Ravelry.com has been a revolution in the fiber crafting world since its launch in 2007. There are SO MANY ways it can be helpful to you! This is the tip of the iceberg for very beginners. Think of it as a social network for knitters and crocheters, an organizing tool, and the ultimate pattern database.
1) Go to Ravelry.com. You will have to make an account before you can explore. It’s simple and free! Just click the “Join Now!” button. Follow the instructions for logging in.
2) After logging in, you’ll find yourself on the home page. You will see the featured blog post of the day in the middle of the page. These usually describe popular patterns, happenings in the yarn world, or tips for using Ravelry. You will see navigational tabs at the top of the page. This is how you get around the site.
3) Click on the “Yarns” tab. Here, you can type in the name of a yarn that you have in your stash (perhaps one that you don’t know what to do with, or one you want to know more about).
4) Once you’ve selected a particular yarn, you’ll see a second set of navigational tabs across the top.
Want to look for patterns designed for this yarn? Click on “pattern ideas”
Want to read reviews about this yarn? Click on “comments”.
Want to know where to buy this yarn online? Click on “buying options”.
Want to see photos of what other people have made with this yarn? Click on “projects”.
5) Next, try clicking on the “Patterns” tab. The #1 thing that Ravelry.com can do for you is broaden your search for the perfect pattern to include countless thousands of patterns published by independent designers as well as large publishers and yarn companies. Basically every pattern that has ever been written is catalogued on Ravelry, whether or not you can purchase it on Ravelry.
6) In the top left corner, you will see a search bar. Below it, you will see the word “Personalize”. This is where you can select whether you want to see knit patterns, crochet patterns, or both. Click whichever one you want. If you want to see what the hottest patterns of the moment are, there’s a Top 20 list right below the search bar as well – it’s updated several times per day!
7) Then, use the search bar to search for something. Maybe try searching for “shawl”. You will find hundreds of pages of shawl patterns to browse through.
8) You might want to limit your search at this point. Click on any of the attributes in the column on the left side of the page. You can select as many search-limiting criteria as you want to. For example, you can search only for patterns which are designed for women, using sport-weight yarn, using alpaca fiber, with colorwork techniques, and only up to 600 yards of yarn. If you find you limited the search too much, just click the check boxes again to un-select them. If you are looking for patterns which you can actually purchase or download immediately from Ravelry, then start by selecting “Free” and “Ravelry download”. This eliminates patterns that are catalogued from other sources like books and magazines.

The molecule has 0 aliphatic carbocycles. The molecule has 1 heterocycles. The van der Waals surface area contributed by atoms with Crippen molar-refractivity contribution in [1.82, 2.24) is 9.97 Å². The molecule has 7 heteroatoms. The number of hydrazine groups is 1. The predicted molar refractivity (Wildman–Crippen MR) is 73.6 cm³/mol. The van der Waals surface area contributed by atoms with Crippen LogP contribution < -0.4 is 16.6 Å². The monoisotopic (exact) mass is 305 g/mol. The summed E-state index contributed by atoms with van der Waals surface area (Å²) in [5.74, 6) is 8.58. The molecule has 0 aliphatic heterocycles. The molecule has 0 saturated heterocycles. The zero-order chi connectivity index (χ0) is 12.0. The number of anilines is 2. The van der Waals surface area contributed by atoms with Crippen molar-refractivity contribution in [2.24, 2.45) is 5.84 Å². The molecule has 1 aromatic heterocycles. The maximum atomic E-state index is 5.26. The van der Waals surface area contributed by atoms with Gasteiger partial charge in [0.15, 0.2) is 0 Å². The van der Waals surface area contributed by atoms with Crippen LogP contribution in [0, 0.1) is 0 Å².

9) Click on any pattern with an appealing photo. You’ll see more details posted by the designer about this particular pattern, yarn, gauge, size, cost, et cetera.
10) At the top of the page, you’ll see another navigation bar. Click on “Projects” to see photos that other Ravelry users have posted of their project using this pattern. This feature is amazing for giving you an idea of what the finished product will look like!
11) On the individual pattern page, there will typically be a box on the right side of the page. If you want to buy this pattern, go ahead and click on “Buy on Ravelry”. You will be given a link to download a PDF file containing the pattern, which you can view digitally or print!
I’ve barely scratched the surface of what you can do with Ravelry.com, but that should be enough to get you started and convince you that it’s a priceless tool for knitters and crocheters! You can also use Ravelry to participate on message boards, join clubs, make friends, send comments or questions to any user or any designer, archive your personal yarn stash, and share photographs of your finished projects.
P.S. If you don’t use Ravelry at home, we’re always delighted to help you find patterns or information using Ravelry here at the shop. We will also buy and print Ravelry patterns for you, any time!
The Jogless Jog: Somehow I haven’t had the occasion to use this delightful technique until yesterday, when I found myself without a project to knit during the epic Winter Storm Stella. We had to close the shop early, and there I was with all kinds of time on my hands and a warm, fuzzy feeling resulting from the gratitude I always feel to have a roof over my head when the weather is bad (and also from the space heater that I practically snuggle with in my living room). We’re lucky to be knitters on snowy days, because knitting is the natural thing for a knitter to do while hunkering down at home.